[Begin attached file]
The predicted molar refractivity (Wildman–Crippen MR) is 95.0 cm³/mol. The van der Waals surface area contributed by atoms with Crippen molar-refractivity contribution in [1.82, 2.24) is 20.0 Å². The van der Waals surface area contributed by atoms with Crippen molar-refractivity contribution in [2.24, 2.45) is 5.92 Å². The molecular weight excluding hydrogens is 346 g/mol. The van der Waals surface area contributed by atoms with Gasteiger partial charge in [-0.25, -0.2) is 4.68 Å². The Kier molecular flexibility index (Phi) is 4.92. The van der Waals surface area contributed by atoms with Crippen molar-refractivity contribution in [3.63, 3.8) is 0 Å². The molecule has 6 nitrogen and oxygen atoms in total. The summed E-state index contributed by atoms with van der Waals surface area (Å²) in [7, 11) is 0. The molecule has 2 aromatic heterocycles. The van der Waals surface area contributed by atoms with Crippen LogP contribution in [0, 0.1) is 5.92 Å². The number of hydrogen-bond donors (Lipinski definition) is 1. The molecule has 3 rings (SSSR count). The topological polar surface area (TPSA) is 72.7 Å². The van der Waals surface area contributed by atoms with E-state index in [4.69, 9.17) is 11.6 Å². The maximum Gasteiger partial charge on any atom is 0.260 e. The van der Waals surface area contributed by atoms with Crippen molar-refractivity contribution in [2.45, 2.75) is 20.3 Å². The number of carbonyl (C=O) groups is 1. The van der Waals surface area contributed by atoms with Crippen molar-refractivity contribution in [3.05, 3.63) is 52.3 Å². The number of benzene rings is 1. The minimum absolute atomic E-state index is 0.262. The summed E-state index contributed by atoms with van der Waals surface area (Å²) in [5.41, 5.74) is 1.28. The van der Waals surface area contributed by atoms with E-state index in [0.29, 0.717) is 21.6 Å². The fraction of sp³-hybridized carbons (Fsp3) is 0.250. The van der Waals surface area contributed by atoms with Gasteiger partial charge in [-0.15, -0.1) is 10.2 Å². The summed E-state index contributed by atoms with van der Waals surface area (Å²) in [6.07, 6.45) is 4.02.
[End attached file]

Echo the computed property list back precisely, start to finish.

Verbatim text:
The predicted molar refractivity (Wildman–Crippen MR) is 95.0 cm³/mol. The van der Waals surface area contributed by atoms with Crippen molar-refractivity contribution in [1.82, 2.24) is 20.0 Å². The van der Waals surface area contributed by atoms with Crippen molar-refractivity contribution in [2.24, 2.45) is 5.92 Å². The molecular weight excluding hydrogens is 346 g/mol. The van der Waals surface area contributed by atoms with Gasteiger partial charge in [-0.25, -0.2) is 4.68 Å². The Kier molecular flexibility index (Phi) is 4.92. The van der Waals surface area contributed by atoms with Crippen molar-refractivity contribution in [3.63, 3.8) is 0 Å². The molecule has 6 nitrogen and oxygen atoms in total. The summed E-state index contributed by atoms with van der Waals surface area (Å²) in [7, 11) is 0. The molecule has 2 aromatic heterocycles. The van der Waals surface area contributed by atoms with Crippen LogP contribution in [0, 0.1) is 5.92 Å². The number of hydrogen-bond donors (Lipinski definition) is 1. The molecule has 3 rings (SSSR count). The topological polar surface area (TPSA) is 72.7 Å². The van der Waals surface area contributed by atoms with E-state index in [4.69, 9.17) is 11.6 Å². The maximum Gasteiger partial charge on any atom is 0.260 e. The van der Waals surface area contributed by atoms with Crippen molar-refractivity contribution in [2.45, 2.75) is 20.3 Å². The number of carbonyl (C=O) groups is 1. The van der Waals surface area contributed by atoms with Crippen molar-refractivity contribution in [3.05, 3.63) is 52.3 Å². The number of benzene rings is 1. The minimum absolute atomic E-state index is 0.262. The summed E-state index contributed by atoms with van der Waals surface area (Å²) in [5.41, 5.74) is 1.28. The van der Waals surface area contributed by atoms with E-state index in [0.29, 0.717) is 21.6 Å². The fraction of sp³-hybridized carbons (Fsp3) is 0.250. The van der Waals surface area contributed by atoms with Gasteiger partial charge in [-0.15, -0.1) is 10.2 Å². The summed E-state index contributed by atoms with van der Waals surface area (Å²) in [6.07, 6.45) is 4.02.